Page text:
Fear No Evil


Fear No Evil
Alice Brennan | Prestige Books | 1970 | 256 pages

Young English teacher Margaret Blyeth, blaming herself for the suicide of a prospective suitor whom she rejected, retreats to a resort on the shores of Upper Michigan’s Lake Superior. But Kaley House is no longer the cheerful manor by the lake she remembers from her childhood visits; the neglected grounds, overrun with weeds and debris, hide the now-decrepit main house. Seemingly to discourage her stay, a fallen tree blocks the remote lane to the resort from the main highway, and only a disused shortcut allows Margaret to continue ahead.

Tragedy also marks the lives of the few remaining staff members Margaret meets at Kaley House. Clemmy Hart, the proprietress of the resort, recently lost her husband in a fatal car accident. Clemmy’s mother, Petrolia (Mom Pet), was struck by a drunk driver three years before, and is now confined to a wheelchair. Mom Pet possesses a psychic gift, and was taught to read the future by her gypsy grandmother. Clemmy’s husband failed to heed the ominous warnings Mom Pet saw in the cards before his own violent death.

Also staying at Kaley house are three vacationing secretaries from Detroit. Mom Pet reads their future as a kind of parlour entertainment, predicting their upcoming potential loves. But for Margaret, Mom Pet sees an evil omen attached to a “dark young man”, leading to grief and perhaps, to death. When pressed for more details, Mom Pet only repeats in a kind of cryptic mantra, “The blind don’t see, the deaf don’t hear, the crippled don’t walk.”

Mom Pet’s warning is soon validated when shots are fired over Margaret’s head as she walks on the beach. She quickly dismisses the event as an accident, convincing herself that no one at the lake would want to harm her. But Margaret’s vacation isn’t all about recuperation; Carson Danville, her late suitor, killed himself less than twenty miles from Kaley House, and to clear her conscience in his suicide, she intends to investigate the circumstances of his death. She meets two local lake residents, David Miles and his controlling sister Verna, but they are seemingly unable to provide any information. Although initially attracted to David, Margaret is troubled when he unexpectedly reveals a short-tempered dark side, and his relationship with his sister may not be what it appears.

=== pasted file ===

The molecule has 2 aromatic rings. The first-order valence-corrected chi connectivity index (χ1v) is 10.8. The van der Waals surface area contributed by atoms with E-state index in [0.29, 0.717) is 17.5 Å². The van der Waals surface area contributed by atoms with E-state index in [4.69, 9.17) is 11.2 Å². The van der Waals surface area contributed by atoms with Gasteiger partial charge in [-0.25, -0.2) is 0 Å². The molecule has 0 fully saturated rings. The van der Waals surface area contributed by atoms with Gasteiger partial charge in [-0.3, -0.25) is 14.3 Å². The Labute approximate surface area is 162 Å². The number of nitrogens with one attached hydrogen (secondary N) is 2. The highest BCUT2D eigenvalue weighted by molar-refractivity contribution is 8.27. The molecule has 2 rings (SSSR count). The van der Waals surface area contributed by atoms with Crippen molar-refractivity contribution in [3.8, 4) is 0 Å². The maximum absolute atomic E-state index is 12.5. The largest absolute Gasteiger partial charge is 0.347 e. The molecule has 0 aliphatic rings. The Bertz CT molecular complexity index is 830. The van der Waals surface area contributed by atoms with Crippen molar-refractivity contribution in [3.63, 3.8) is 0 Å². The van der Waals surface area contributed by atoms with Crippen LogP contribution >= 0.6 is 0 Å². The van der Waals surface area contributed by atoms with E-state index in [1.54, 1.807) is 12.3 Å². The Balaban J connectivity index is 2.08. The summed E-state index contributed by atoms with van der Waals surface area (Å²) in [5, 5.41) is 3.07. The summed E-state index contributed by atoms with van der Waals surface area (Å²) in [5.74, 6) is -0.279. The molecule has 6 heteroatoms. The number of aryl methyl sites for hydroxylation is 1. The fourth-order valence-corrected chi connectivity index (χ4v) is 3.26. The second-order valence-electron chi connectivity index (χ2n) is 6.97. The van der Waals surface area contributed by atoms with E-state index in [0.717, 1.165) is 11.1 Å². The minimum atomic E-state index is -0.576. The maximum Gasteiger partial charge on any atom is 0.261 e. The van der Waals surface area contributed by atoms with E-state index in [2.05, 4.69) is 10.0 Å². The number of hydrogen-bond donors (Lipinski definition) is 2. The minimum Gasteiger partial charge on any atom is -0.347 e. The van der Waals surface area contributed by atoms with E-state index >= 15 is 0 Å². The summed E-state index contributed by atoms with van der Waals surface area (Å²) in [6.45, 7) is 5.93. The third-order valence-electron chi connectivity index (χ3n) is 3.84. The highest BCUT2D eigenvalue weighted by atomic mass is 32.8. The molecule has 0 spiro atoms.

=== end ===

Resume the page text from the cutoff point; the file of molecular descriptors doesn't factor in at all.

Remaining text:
Margaret also becomes enamored with a new resident at the lakeshore: Julian Marsh, a Chicago lawyer summering at a cabin in the woods. He bears a striking resemblance to the “dark young man” that Mom Pet warned Margaret about during her reading. His cabin was the site of a grisly homicide the year before; the drunk driver that paralyzed Mom Pet, along with his entire family, was murdered there and the killer was never caught. The theme of rejected love continues with the arrival of Kelsey Hirsh, fashion model and Julian’s former girlfriend, who cannot accept his refusal and plans on winning back his attentions.

Fear No Evil swings the suspicion back and forth between Margaret’s two love interests, David and Julian*, as she moves ever closer to the reveal about Carson’s “suicide”. Mom Pet initially seems to be a controlling villain, but as the full roster of characters and their histories are revealed, she becomes something of a warning signal instead, repeating her admonitions from under the blanket in her wheelchair while evil actions spin all around her and her guests. The narrative ultimately contains many murderous loose ends to wrap up, but follows the basic recipe:

1. Clemmy worries while serving endless rounds of coffee

2. Mom Pet makes ominous pronouncements

3. More explicit attempts are made on Margaret’s life

4. Repeat


*Possible Freudian Alert: both characters are introduced after they fire projectiles (or are suspected of firing) at Margaret—both, instead shooting over her head


Leave a Reply

Fill in your details below or click an icon to log in:

WordPress.com Logo

You are commenting using your WordPress.com account. Log Out /  Change )

Google+ photo

You are commenting using your Google+ account. Log Out /  Change )

Twitter picture

You are commenting using your Twitter account. Log Out /  Change )

Facebook photo

You are commenting using your Facebook account. Log Out /  Change )


Connecting to %s

This site uses Akismet to reduce spam. Learn how your comment data is processed.